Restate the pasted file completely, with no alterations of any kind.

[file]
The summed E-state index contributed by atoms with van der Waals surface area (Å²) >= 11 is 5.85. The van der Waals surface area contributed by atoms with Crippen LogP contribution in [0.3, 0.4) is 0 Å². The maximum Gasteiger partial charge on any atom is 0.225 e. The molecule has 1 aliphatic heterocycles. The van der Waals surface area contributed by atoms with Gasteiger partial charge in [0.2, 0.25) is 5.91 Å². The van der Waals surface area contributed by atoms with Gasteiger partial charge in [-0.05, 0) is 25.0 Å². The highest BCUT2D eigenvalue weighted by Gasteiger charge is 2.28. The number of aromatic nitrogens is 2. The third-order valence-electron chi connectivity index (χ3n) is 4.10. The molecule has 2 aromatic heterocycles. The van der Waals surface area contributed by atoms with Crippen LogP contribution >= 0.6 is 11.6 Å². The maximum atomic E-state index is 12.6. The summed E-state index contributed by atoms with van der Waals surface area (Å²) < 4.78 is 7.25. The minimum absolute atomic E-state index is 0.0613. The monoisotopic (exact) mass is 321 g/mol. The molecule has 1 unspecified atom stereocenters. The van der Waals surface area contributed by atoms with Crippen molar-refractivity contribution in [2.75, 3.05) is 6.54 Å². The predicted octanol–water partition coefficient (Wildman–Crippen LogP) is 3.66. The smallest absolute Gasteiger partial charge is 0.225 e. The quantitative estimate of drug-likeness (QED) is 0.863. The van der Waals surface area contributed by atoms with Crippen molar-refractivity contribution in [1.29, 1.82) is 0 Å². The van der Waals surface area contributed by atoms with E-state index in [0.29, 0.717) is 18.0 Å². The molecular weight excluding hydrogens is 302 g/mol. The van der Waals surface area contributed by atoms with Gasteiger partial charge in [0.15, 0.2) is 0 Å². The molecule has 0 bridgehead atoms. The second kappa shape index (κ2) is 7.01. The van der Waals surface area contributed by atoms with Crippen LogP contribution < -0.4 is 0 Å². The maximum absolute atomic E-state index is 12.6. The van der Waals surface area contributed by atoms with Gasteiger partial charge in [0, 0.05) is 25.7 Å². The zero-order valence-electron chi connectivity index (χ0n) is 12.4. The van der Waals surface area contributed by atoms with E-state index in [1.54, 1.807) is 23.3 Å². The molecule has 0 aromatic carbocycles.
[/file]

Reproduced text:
The summed E-state index contributed by atoms with van der Waals surface area (Å²) >= 11 is 5.85. The van der Waals surface area contributed by atoms with Crippen LogP contribution in [0.3, 0.4) is 0 Å². The maximum Gasteiger partial charge on any atom is 0.225 e. The molecule has 1 aliphatic heterocycles. The van der Waals surface area contributed by atoms with Gasteiger partial charge in [0.2, 0.25) is 5.91 Å². The van der Waals surface area contributed by atoms with Gasteiger partial charge in [-0.05, 0) is 25.0 Å². The highest BCUT2D eigenvalue weighted by Gasteiger charge is 2.28. The number of aromatic nitrogens is 2. The third-order valence-electron chi connectivity index (χ3n) is 4.10. The molecule has 2 aromatic heterocycles. The van der Waals surface area contributed by atoms with Crippen LogP contribution >= 0.6 is 11.6 Å². The maximum atomic E-state index is 12.6. The summed E-state index contributed by atoms with van der Waals surface area (Å²) < 4.78 is 7.25. The minimum absolute atomic E-state index is 0.0613. The monoisotopic (exact) mass is 321 g/mol. The molecule has 1 unspecified atom stereocenters. The van der Waals surface area contributed by atoms with Crippen molar-refractivity contribution in [2.75, 3.05) is 6.54 Å². The predicted octanol–water partition coefficient (Wildman–Crippen LogP) is 3.66. The smallest absolute Gasteiger partial charge is 0.225 e. The quantitative estimate of drug-likeness (QED) is 0.863. The van der Waals surface area contributed by atoms with Crippen molar-refractivity contribution in [1.29, 1.82) is 0 Å². The van der Waals surface area contributed by atoms with E-state index in [0.29, 0.717) is 18.0 Å². The molecular weight excluding hydrogens is 302 g/mol. The van der Waals surface area contributed by atoms with Gasteiger partial charge in [0.15, 0.2) is 0 Å². The molecule has 0 bridgehead atoms. The second kappa shape index (κ2) is 7.01. The van der Waals surface area contributed by atoms with Crippen LogP contribution < -0.4 is 0 Å². The maximum absolute atomic E-state index is 12.6. The van der Waals surface area contributed by atoms with Gasteiger partial charge in [0, 0.05) is 25.7 Å². The zero-order valence-electron chi connectivity index (χ0n) is 12.4. The van der Waals surface area contributed by atoms with E-state index in [1.54, 1.807) is 23.3 Å². The molecule has 0 aromatic carbocycles.